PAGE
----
What is a successful product? It's about opportunity cost. A successful product is one where you make the most money compared to other product opportunities. This is why GMROI, Gross Margin Return on Investment is a superior tool to turn rate analysis. Given your gold pieces, what inventory you sold to the adventurers brought you the most return?
There is a caveat that says this product enables you to continue what you're doing. Sometimes a product line is slow, but it enables you to continue selling something fast. Right now I would love to drop my Magic singles. Lacking any meaningful tools for performance analysis, it appears to be an area I would normally give the axe. I find it unbelievable the IT leaders in this field can't provide the most basic tools for this analysis. When was that card added to my database? That's enough to begin providing me data. I continue to sell Magic singles because it's a major part of my Magic Industrial Complex. There are singles, sealed packs, card supplies, events, and at the rate of player involvement, even snacks play a major role in the MIC. Cutting Magic singles imperils my ability to continue doing what I'm doing.
I was at a store in Alaska many years ago that sold games, weapons and porn. That store is still there, dominating the landscape. They understand their target market, and apparently there's no worry that weapons and porn turn off a particular segment of their customer base (they are a culturally resilient crowd). It does not imperil their ability to continue doing what they're doing. Meanwhile, there are stores in the Midwest that are regularly harassed for carrying Dungeons & Dragons. Myself? We just received these really cool Frank Frazetta puzzles that I had neglected to inspect very closely. Barbarians on piles of dead bodies is perfectly acceptable in American culture, but there's a bare breast I hadn't noticed. I sighed, said something about art and a different time, and put them on the top shelf of our puzzle section, setting the item not to re-order. That puzzle imperils my ability to continue doing what I'm doing.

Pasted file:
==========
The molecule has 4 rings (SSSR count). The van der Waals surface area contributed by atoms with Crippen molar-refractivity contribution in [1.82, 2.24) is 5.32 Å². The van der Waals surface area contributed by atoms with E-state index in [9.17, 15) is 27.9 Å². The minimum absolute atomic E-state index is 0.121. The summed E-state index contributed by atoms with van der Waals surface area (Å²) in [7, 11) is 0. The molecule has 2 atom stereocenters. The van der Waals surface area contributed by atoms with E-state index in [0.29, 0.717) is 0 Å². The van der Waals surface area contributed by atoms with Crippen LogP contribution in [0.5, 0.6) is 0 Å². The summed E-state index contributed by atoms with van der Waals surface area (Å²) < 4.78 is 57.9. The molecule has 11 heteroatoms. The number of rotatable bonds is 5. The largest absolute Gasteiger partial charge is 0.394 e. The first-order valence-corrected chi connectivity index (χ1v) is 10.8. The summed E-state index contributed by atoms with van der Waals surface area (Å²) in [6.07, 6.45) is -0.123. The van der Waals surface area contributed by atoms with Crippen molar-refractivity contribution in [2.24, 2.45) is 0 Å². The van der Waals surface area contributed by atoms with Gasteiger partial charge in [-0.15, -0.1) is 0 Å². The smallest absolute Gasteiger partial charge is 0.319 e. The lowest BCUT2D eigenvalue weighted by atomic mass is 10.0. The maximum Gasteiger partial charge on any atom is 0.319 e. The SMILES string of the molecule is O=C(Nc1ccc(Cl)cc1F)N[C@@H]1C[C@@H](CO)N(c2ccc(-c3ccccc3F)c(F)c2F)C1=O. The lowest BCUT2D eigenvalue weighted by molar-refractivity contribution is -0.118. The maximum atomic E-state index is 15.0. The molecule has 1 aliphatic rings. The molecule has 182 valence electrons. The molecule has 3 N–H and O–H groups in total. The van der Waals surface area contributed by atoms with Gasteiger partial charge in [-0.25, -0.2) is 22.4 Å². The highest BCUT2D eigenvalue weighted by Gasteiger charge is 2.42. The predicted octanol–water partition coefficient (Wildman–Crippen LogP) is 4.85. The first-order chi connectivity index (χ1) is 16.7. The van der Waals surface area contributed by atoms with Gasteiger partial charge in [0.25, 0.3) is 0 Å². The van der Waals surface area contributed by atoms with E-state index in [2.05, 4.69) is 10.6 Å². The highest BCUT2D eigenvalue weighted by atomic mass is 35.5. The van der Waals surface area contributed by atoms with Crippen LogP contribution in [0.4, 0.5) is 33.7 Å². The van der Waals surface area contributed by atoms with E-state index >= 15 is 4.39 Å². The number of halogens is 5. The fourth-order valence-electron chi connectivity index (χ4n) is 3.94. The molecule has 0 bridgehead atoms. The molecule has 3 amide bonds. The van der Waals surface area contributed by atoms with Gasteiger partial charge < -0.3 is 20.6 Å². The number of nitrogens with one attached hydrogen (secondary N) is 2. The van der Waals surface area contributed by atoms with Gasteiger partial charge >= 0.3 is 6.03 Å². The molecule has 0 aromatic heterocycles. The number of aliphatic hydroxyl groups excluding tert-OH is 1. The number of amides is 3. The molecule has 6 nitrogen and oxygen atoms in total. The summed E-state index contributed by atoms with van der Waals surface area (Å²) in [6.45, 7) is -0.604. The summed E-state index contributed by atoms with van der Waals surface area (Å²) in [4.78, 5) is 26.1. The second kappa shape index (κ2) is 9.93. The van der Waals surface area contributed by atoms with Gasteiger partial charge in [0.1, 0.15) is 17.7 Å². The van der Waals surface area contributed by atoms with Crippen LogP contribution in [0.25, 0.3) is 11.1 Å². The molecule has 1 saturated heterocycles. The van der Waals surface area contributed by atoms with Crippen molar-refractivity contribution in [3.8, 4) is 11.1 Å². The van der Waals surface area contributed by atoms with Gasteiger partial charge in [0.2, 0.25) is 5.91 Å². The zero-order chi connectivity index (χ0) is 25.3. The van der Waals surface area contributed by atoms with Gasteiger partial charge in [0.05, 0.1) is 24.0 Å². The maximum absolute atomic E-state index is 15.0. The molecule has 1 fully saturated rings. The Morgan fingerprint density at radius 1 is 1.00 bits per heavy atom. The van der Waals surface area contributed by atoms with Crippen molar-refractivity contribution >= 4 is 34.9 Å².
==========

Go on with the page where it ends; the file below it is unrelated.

That continuation assumes I have a personal focus. My business partner once compared selling game to widgets, as in "games, women's shoes, it's all the same." For me, that's not true. Well, not entirely. One concern many of us have is losing passion for what we do. I just finished writing a 300 page D&D campaign, so I love that this stuff permeates every part of my life. I have no passion for selling women's shoes. It might personally make me wealthy, but I would dread going to work in the morning. Selling a 13 year old girl a starter box of D&D gets me out of bed in the morning. Explaining which of the six monster books we carry is best for what you're doing puts a twinkle in my eye. I mention girl, because I love the fact this game, that has been such a big part of my life, is branching out into so many demographics. Plus girls are more likely to ask for directions, while the guys are hesitant to look ignorant. That this puzzle box is next to this paragraph tells you of my plight in this field.
So we worry about the focus of our store. When I had golden handcuffs from selling Yugioh, in which my duel terminal investment required me to put up with a loss of focus and really poor behavior, I was counting the days until we had freedom to ask them to leave. We didn't hesitate when the time came, it was days after we sold the terminals. Likewise, I see the future of retail being one of two things, somehow, laser focusing on your one thing, using every trick in the book, every promotion, every three ring circus trick to eek out a living before Amazon and local government regulates you out of business. That's one option, and I know a group of top retailers doing that thing. It requires boundless passion to continue doing your thing.
The other option is selling women's shoes. You stop focusing on that one thing, stop trying to up your value proposition in this one area, and shift to something else. People gotta eat. People gotta get their hair cut. People gotta get gas. It's the people gottta strategy. You find that thing that's immune to the persistent pounding against value employed by the publishers, distributors and retailers in the game trade and you instead find something else, your women's shoes. Retailers stocked up like mad on Amazon on D&D books this month because Wizards of the Coast cares nothing about brand value protection. Wizard's allowed their partners to dump. Distributors likewise dumped. Retailers are hoping to sell the dumped product in the first quarter. I shake my head and look closer at the people gotta strategy.
The problem with people gotta is it's not continuing to do what you do. Most game store owners can't employ the people gotta strategy because they are not retailers, they are game store owners, a subset of gamer, a value seeking creature that employs short term satisfaction with rampant consumerism. Bless them all. Just as I balk from women's shoes, game store owners would be unenthused and pretty terrible at running a cafe, or whatever other people gotta business they fell into. But most are also incapable of maintaining the three ring circus of the one thing. Most will fail either way. I want to both help them and encourage them to fail faster.
Which perhaps brings up a third strategy, of waiting for the retail apocalypse when the crowded marketplace of 7-10 times the retail space needed, finally gets reduced to a manageable level. But knowing I get little benefit when competitors close, I wouldn't hold my breath for that. I'll continue with the three ring circus, get the occasional thrill of turning on a kid to my favorite game, and fantasize about what people gotta do. Until then, please ignore that puzzle on the top shelf. It's art and it was a different time.
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